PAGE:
So will the digital world implode? First, there’s an important differentiation between essential and nonessential software. Inconveniences caused by bugs in consumer products may be frustrating, and occasionally waste time or money, but they aren’t a dire threat. As Keith Winstein, a computer science researcher at Stanford University, points out, “We live in a fast-moving world where people are changing software all the time. ... Maybe every 18 months Facebook has a bug and is down for a few minutes. This is the world we live in, it’s not a big problem. The leap second is one of a very large number of possible small issues.”

The assessment is different, though, for critical infrastructure. GPS, for example, already operates solely on atomic time becuase the system can’t accomodate adjustments like a leap second. As Arias pointed out, there is a 15-second time difference between GPS time and universal time. “Someone who is unaware of this could make a tragic mistake in some applications—when landing an aircraft, for instance,” she said. “And a 1-second difference in the communication between stock exchanges could provoke a gain or loss of millions of dollars.”

Demetrios Matsakis, the chief scientist for Time Services at the U.S. Naval Observatory, told Motherboard that he doesn’t know how implementing the 2015 leap second will go. “There will definitely be failures of some systems—how significant, I don’t know. ... I would suggest not to be in the air flying when the leap second is enacted.”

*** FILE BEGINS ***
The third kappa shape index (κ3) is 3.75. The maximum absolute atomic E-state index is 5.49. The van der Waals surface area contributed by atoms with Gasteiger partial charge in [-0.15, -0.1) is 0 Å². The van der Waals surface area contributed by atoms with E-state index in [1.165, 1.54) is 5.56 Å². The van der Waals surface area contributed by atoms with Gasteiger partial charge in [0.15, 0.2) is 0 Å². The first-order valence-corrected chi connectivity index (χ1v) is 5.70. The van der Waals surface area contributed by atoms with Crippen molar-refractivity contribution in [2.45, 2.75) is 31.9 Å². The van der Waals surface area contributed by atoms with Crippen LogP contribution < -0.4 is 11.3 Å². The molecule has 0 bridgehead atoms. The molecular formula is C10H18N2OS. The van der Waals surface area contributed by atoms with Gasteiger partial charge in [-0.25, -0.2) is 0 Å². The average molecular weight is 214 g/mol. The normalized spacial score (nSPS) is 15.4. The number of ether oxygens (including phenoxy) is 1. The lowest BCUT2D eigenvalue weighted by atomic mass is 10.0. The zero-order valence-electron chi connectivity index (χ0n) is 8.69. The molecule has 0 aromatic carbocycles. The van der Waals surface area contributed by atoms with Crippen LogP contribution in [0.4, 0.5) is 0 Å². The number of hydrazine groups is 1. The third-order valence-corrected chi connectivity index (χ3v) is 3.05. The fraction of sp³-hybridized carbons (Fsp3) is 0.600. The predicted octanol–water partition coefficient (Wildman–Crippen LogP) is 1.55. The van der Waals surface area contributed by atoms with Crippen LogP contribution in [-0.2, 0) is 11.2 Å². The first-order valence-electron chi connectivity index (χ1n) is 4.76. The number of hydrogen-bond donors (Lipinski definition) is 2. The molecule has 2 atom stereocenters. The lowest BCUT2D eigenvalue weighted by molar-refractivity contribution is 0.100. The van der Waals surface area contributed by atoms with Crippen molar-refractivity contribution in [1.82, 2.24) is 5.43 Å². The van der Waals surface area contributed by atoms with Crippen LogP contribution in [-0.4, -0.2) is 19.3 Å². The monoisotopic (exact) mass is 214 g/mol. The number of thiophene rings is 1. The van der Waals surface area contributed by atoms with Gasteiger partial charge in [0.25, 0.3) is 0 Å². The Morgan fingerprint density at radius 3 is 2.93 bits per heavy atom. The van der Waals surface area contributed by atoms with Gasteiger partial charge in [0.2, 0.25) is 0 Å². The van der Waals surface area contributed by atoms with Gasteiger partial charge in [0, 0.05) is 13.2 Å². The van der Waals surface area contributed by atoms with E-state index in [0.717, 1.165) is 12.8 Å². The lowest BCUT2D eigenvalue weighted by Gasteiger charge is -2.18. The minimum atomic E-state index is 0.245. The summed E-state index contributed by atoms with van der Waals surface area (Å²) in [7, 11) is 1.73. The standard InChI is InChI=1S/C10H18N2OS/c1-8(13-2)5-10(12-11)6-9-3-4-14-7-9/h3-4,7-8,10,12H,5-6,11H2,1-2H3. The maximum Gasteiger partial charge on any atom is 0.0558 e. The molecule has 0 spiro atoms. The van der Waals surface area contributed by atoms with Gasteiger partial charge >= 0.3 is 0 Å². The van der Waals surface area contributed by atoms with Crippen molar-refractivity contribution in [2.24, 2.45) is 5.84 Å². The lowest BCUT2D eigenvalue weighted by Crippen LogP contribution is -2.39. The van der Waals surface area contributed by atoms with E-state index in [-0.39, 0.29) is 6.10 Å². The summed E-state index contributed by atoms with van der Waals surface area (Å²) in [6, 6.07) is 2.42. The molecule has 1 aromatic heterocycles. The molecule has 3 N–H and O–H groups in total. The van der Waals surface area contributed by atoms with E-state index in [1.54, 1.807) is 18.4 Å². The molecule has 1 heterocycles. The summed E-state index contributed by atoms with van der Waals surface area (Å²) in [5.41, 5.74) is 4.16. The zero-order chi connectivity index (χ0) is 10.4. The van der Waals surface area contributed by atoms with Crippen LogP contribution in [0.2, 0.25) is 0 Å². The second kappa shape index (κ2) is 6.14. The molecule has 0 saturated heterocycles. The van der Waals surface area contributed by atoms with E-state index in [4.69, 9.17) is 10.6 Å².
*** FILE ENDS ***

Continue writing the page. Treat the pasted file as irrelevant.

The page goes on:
How much damage has the leap second caused in the past? The major glitch associated with the most recent one (June 2012) is a bug in multiple versions of the open-source operating system Linux. It caused consumer services like Reddit to go down, and Australian airline Quantas had flight delays because Amadeus’ Altea booking system was affected by the glitch. Additionally, a few days before the leap second, some bad storms damaged Amazon’s cloud infrastructure, causing outages in certain products and third-party services. Though this situation was unrelated to the leap second, it took some time for services to unravel which factor was contributing to unusual network behavior.

Steve Allen, a researcher at the University of California Observatories, says that other important systems were affected by leap second-related bugs in 2012 as well, but that they weren’t publicly acknowledged. “It’s hard to talk about the things that are not documented,” he said. “I have serious concerns that there are problems much worse than anyone actually knew. ... [With] operational systems that we expect to just work, when they don’t work, people aren’t going to talk about them not working, because that’s a vulnerability or a liability to shareholders or something.”

When it comes to dealing with gltches, Allen also notes that nonessential systems have the “luxury” of being able to be brought offline or rebooted to correct bugs. Many infrastructure and operational systems don’t have that type of leeway. But Allen is hopeful. “That’s the difference between this leap second and the last one. A lot of system administrators have taken a close look at this and they’re aware of it. ... This time there will be even more systems that just work.”

Future Tense is a partnership of SlateNew America, and Arizona State University.